Home – New Forums Logistics Moving from retailer to distributor… What do I need to know?

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  • #977661
    Rico
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    I sell outdoor sport gear and I’ve been importing a couple of brands exclusively in Australia for quite some time with good success. I’d like to move to the next level becoming a wholesaler/distributor.
    The problem is that I am not sure how to setup this kind of operation.

    How much margin should I offer to retail shops buying from me, so to make it attractive for them?
    What type of payment options should I offer? Should I bill them each time they order or monthly? How much notice should I give before changing a price list? And what about taxes and laws, anything to look for?

    As you can see I need all the suggestions you can give me :D

    http://www.AdventureFriends.com.au

    #1099760
    King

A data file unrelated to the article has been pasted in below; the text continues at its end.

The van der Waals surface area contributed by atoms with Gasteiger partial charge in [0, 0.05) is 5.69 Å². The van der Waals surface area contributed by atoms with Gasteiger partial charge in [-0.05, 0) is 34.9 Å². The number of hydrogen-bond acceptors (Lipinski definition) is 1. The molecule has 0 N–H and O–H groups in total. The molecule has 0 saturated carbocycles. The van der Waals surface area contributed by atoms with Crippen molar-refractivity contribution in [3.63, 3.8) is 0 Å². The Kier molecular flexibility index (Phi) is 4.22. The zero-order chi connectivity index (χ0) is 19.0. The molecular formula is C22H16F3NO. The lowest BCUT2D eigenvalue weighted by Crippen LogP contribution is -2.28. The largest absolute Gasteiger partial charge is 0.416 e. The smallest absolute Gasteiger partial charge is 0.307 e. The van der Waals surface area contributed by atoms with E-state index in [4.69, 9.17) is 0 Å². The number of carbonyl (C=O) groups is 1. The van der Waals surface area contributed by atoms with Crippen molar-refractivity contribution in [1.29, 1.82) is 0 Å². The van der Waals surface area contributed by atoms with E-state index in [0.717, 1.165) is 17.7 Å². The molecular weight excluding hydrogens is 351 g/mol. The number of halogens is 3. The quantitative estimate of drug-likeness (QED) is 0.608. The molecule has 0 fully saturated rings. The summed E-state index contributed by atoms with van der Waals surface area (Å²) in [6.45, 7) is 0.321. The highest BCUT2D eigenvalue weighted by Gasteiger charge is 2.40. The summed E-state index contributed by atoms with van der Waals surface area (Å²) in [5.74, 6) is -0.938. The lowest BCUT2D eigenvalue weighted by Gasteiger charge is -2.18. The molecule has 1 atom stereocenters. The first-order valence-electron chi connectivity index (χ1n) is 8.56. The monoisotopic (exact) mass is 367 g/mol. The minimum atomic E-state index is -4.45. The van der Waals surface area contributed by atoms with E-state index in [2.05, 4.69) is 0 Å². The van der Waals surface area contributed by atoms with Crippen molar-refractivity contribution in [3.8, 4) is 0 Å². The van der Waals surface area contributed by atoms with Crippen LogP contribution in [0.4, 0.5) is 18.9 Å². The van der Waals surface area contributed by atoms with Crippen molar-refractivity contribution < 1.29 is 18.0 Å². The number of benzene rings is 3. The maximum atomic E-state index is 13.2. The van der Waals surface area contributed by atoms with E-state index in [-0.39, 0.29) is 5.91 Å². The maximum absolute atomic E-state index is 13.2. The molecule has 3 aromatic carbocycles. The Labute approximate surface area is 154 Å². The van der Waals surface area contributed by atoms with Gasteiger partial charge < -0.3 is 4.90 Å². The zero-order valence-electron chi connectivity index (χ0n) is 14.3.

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    Well, can I just say that as you are in the industry, you will no doubt have a good idea of how ordering and payments work – it would be the same as you do with your suppliers of other products (assuming you sell more than just the lines you import??)

    Based on that the same would work for the margins expected. These could range from 20% to 120% depending on the product, if delivered FIS, terms etc.

    #1099820
    King
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    Well, can I just say that as you are in the industry, you will no doubt have a good idea of how ordering and payments work – it would be the same as you do with your suppliers of other products (assuming you sell more than just the lines you import??)

    Based on that the same would work for the margins expected. These could range from 20% to 120% depending on the product, if delivered FIS, terms etc.

    #1099761
    marketingweb
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    • Total posts: 625
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    When considering setting up as a distributor, may people underestimate the markup that retailers require to be viable, and expect that a 10% to 20% discount off the retail price will have stores fighting each other to stock your product – in reality it’s unfortunately not like this.